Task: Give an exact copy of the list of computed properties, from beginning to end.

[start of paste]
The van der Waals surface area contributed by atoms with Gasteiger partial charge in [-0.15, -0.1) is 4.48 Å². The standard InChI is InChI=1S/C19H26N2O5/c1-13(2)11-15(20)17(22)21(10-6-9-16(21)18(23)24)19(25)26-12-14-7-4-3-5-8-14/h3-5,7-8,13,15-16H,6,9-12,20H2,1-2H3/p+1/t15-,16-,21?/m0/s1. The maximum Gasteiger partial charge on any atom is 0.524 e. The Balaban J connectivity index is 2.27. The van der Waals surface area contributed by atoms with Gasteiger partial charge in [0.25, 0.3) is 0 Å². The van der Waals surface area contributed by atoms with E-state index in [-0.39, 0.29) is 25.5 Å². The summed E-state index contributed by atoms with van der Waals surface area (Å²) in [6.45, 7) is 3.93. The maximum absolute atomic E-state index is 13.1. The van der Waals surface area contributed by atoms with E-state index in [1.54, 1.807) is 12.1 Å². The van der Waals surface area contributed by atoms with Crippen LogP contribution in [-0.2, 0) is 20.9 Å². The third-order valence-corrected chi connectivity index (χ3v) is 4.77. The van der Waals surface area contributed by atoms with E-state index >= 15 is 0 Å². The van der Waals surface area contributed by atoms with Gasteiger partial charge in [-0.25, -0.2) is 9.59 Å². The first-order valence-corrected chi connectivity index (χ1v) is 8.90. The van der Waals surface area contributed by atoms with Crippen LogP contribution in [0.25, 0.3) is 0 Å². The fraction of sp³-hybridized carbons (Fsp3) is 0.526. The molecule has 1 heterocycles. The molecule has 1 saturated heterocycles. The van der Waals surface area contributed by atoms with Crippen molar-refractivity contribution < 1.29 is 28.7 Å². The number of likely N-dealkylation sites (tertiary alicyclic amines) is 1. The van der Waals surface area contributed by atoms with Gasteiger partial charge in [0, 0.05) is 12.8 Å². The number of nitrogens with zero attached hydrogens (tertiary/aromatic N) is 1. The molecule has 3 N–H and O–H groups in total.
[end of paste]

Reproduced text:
The van der Waals surface area contributed by atoms with Gasteiger partial charge in [-0.15, -0.1) is 4.48 Å². The standard InChI is InChI=1S/C19H26N2O5/c1-13(2)11-15(20)17(22)21(10-6-9-16(21)18(23)24)19(25)26-12-14-7-4-3-5-8-14/h3-5,7-8,13,15-16H,6,9-12,20H2,1-2H3/p+1/t15-,16-,21?/m0/s1. The maximum Gasteiger partial charge on any atom is 0.524 e. The Balaban J connectivity index is 2.27. The van der Waals surface area contributed by atoms with Gasteiger partial charge in [0.25, 0.3) is 0 Å². The van der Waals surface area contributed by atoms with E-state index in [-0.39, 0.29) is 25.5 Å². The summed E-state index contributed by atoms with van der Waals surface area (Å²) in [6.45, 7) is 3.93. The maximum absolute atomic E-state index is 13.1. The van der Waals surface area contributed by atoms with E-state index in [1.54, 1.807) is 12.1 Å². The van der Waals surface area contributed by atoms with Crippen LogP contribution in [-0.2, 0) is 20.9 Å². The third-order valence-corrected chi connectivity index (χ3v) is 4.77. The van der Waals surface area contributed by atoms with E-state index >= 15 is 0 Å². The van der Waals surface area contributed by atoms with Gasteiger partial charge in [-0.25, -0.2) is 9.59 Å². The first-order valence-corrected chi connectivity index (χ1v) is 8.90. The van der Waals surface area contributed by atoms with Crippen LogP contribution in [0.25, 0.3) is 0 Å². The fraction of sp³-hybridized carbons (Fsp3) is 0.526. The molecule has 1 heterocycles. The molecule has 1 saturated heterocycles. The van der Waals surface area contributed by atoms with Crippen molar-refractivity contribution < 1.29 is 28.7 Å². The number of likely N-dealkylation sites (tertiary alicyclic amines) is 1. The van der Waals surface area contributed by atoms with Gasteiger partial charge in [0, 0.05) is 12.8 Å². The number of nitrogens with zero attached hydrogens (tertiary/aromatic N) is 1. The molecule has 3 N–H and O–H groups in total.